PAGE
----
Lord Mayor Kon Vatskalis and the 12 aldermen are determined to create a cool, green city with sustainable infrastructure.
The City of Darwin is aiming for zero emissions by 2030.
“We need to take action to immediately reduce emissions, find ways to capture carbon from the atmosphere and look for ways to adapt to the unprecedented changes in our climate,” says Lord Mayor Vatskalis.
The Bureau of Meteorology warns climate change will cause more severe cyclones in northern Australia.
“Events such as cyclones, floods and fires cause widespread damage – to property, families and our social fabric. It is critical we take action immediately to address issues we face now and in the future.”
The Lord Mayor declared a Climate Emergency on July 31 and the council is now recruiting a Climate Emergency Officer.
Council strategies include committing $5.8 million in the 2019-20 budget to tree planting and beautification of Darwin.
About 3500 trees have been planted so far and there are plans to plant 7000 by the end of the financial year.
Many of the trees are being planted by children.
The City of Darwin has swapped about 8700 streets light to environmentally friendly LED, which will reduce carbon emissions by 75 percent, reduce costs by 50 percent and produce carbon credits to be traded on the open market.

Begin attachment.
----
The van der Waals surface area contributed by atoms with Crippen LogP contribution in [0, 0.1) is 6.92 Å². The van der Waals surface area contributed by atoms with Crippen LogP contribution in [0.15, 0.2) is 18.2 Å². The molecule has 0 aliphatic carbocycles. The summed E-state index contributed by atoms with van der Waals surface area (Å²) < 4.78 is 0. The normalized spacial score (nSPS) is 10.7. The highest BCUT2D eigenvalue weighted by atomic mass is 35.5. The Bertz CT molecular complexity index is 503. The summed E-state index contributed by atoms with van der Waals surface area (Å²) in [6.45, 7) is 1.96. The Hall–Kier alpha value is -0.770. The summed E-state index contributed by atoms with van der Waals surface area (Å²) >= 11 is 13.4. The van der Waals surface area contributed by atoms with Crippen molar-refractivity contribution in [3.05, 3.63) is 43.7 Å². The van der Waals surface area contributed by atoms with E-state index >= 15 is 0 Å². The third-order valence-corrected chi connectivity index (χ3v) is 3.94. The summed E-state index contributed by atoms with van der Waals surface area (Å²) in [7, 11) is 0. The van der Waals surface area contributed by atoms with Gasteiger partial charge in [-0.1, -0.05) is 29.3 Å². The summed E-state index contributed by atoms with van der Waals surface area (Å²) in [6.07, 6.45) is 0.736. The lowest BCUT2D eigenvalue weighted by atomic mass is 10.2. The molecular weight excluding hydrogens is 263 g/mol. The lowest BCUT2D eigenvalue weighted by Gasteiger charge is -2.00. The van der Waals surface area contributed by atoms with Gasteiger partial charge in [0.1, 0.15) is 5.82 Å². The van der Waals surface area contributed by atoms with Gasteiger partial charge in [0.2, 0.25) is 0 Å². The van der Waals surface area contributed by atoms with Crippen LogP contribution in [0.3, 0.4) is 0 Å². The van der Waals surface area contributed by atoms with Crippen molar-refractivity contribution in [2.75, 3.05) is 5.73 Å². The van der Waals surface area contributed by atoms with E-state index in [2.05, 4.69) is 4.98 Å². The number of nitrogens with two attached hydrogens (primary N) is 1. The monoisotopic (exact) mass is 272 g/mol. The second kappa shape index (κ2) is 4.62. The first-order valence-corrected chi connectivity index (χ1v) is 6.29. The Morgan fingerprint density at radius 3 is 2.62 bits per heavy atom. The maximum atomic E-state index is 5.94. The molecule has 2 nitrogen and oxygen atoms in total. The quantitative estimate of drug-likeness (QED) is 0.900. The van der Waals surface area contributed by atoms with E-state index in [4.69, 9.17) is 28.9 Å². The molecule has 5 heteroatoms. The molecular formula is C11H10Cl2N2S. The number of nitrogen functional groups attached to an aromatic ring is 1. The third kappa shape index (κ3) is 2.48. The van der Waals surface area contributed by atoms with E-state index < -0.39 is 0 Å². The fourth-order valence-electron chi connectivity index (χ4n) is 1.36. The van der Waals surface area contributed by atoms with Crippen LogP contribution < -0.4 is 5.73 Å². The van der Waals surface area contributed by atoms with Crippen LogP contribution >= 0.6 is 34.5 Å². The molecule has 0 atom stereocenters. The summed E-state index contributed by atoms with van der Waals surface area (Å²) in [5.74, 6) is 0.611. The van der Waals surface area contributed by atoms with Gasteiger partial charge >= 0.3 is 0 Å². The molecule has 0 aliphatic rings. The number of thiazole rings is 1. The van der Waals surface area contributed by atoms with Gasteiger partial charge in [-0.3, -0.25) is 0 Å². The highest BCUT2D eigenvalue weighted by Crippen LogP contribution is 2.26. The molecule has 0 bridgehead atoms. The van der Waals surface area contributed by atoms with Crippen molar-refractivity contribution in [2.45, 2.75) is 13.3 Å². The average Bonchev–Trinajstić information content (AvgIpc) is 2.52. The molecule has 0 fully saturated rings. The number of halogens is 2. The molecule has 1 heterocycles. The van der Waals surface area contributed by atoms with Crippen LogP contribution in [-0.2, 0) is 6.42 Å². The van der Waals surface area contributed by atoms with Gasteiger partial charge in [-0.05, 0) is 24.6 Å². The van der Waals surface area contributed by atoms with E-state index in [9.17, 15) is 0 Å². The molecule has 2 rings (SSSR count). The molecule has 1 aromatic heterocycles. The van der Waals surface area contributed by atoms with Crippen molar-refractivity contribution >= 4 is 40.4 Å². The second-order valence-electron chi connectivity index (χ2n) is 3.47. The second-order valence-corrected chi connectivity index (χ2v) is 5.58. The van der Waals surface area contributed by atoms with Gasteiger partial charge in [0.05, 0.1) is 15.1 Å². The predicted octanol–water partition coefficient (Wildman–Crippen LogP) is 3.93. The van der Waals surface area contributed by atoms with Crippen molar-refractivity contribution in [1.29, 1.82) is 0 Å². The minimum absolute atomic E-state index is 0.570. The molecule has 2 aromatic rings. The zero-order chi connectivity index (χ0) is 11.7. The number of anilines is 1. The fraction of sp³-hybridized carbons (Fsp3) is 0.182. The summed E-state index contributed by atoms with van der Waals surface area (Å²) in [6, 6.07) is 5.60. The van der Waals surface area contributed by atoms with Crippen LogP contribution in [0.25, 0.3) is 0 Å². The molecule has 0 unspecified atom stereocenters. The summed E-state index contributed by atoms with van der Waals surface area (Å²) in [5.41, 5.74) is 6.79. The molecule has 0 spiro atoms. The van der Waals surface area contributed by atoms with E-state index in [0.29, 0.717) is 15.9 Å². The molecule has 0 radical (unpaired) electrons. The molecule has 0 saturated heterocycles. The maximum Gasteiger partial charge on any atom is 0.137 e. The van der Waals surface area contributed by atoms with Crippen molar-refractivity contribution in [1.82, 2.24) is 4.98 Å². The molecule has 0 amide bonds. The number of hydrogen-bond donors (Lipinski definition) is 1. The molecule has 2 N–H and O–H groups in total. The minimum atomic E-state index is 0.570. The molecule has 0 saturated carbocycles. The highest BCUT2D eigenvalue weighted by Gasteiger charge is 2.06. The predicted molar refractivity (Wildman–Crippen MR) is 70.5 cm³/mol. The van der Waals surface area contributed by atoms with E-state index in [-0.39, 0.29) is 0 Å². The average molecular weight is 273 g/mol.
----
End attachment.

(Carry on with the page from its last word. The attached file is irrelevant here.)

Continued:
About $3 million has been committed to coastal erosion management and investment in rooftop solar across most council buildings over the past few years is saving ratepayers $400,000 per annum.
Single-use plastics are being phased out across all City of Darwin venues, which has been welcomed by the community – market stallholders and food van operators are switching to compostable and reusable containers.
The Lord Mayor’s Climate Change Roundtable on December 4 was well attended and Mr Vatskalis spoke at the Urban Design and Heat Mitigation in the Tropics symposium on December 12-13.
The City of Darwin is working with CSIRO and the Living Lab through the Darwin City Deal on a range of initiatives to make Darwin more liveable, such as using technology to lower street-level temperatures.
To cap off a string of climate change initiatives, City of Darwin has recently awarded their largest ever contract, to manage the Shoal Bay Waste Management facility, to Veolia.
Major environmental and operational improvements are expected over the course of the seven-year contract, including the diversion of waste material from landfill, commercial production of organic compost for local markets and cutting costs through international best-practice management.
City of Darwin Chief Executive Scott Waters says: “The awarding of this contract to Veolia, who are recognised as world leaders in waste management and environmental services, hails a new era in waste management in the greater Darwin region and highlights the importance Council is placing on reducing emissions.
“By increasing diversionary activities at the site, Council is looking to promote efficiencies and encourage recycling and reuse of materials throughout our local economy.” TQ